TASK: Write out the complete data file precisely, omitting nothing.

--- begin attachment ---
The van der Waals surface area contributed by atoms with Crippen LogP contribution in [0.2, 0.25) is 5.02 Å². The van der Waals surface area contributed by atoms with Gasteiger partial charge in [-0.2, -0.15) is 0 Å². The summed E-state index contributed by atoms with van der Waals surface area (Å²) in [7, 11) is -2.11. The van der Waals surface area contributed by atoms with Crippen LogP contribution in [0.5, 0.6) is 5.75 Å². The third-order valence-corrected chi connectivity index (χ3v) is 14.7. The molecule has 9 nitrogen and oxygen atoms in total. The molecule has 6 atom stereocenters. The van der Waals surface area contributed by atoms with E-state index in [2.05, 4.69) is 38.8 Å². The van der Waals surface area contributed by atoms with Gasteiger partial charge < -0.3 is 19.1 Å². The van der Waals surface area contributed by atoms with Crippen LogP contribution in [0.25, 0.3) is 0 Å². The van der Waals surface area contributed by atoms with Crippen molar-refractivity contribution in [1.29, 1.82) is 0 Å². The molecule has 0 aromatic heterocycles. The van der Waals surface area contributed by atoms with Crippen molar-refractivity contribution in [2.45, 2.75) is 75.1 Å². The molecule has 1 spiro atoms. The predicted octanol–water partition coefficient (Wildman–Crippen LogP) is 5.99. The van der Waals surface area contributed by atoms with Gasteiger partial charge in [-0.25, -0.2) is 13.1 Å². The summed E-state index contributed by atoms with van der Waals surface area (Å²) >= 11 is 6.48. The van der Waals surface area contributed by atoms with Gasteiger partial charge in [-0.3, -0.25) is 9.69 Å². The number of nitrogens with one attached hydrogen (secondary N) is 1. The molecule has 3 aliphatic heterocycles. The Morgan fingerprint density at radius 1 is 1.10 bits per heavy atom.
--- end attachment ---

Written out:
The van der Waals surface area contributed by atoms with Crippen LogP contribution in [0.2, 0.25) is 5.02 Å². The van der Waals surface area contributed by atoms with Gasteiger partial charge in [-0.2, -0.15) is 0 Å². The summed E-state index contributed by atoms with van der Waals surface area (Å²) in [7, 11) is -2.11. The van der Waals surface area contributed by atoms with Crippen LogP contribution in [0.5, 0.6) is 5.75 Å². The third-order valence-corrected chi connectivity index (χ3v) is 14.7. The molecule has 9 nitrogen and oxygen atoms in total. The molecule has 6 atom stereocenters. The van der Waals surface area contributed by atoms with E-state index in [2.05, 4.69) is 38.8 Å². The van der Waals surface area contributed by atoms with Gasteiger partial charge < -0.3 is 19.1 Å². The van der Waals surface area contributed by atoms with Crippen LogP contribution in [0.25, 0.3) is 0 Å². The van der Waals surface area contributed by atoms with Crippen molar-refractivity contribution in [1.29, 1.82) is 0 Å². The molecule has 0 aromatic heterocycles. The van der Waals surface area contributed by atoms with Crippen molar-refractivity contribution in [2.45, 2.75) is 75.1 Å². The molecule has 1 spiro atoms. The predicted octanol–water partition coefficient (Wildman–Crippen LogP) is 5.99. The van der Waals surface area contributed by atoms with Gasteiger partial charge in [-0.25, -0.2) is 13.1 Å². The summed E-state index contributed by atoms with van der Waals surface area (Å²) >= 11 is 6.48. The van der Waals surface area contributed by atoms with Gasteiger partial charge in [-0.3, -0.25) is 9.69 Å². The number of nitrogens with one attached hydrogen (secondary N) is 1. The molecule has 3 aliphatic heterocycles. The Morgan fingerprint density at radius 1 is 1.10 bits per heavy atom.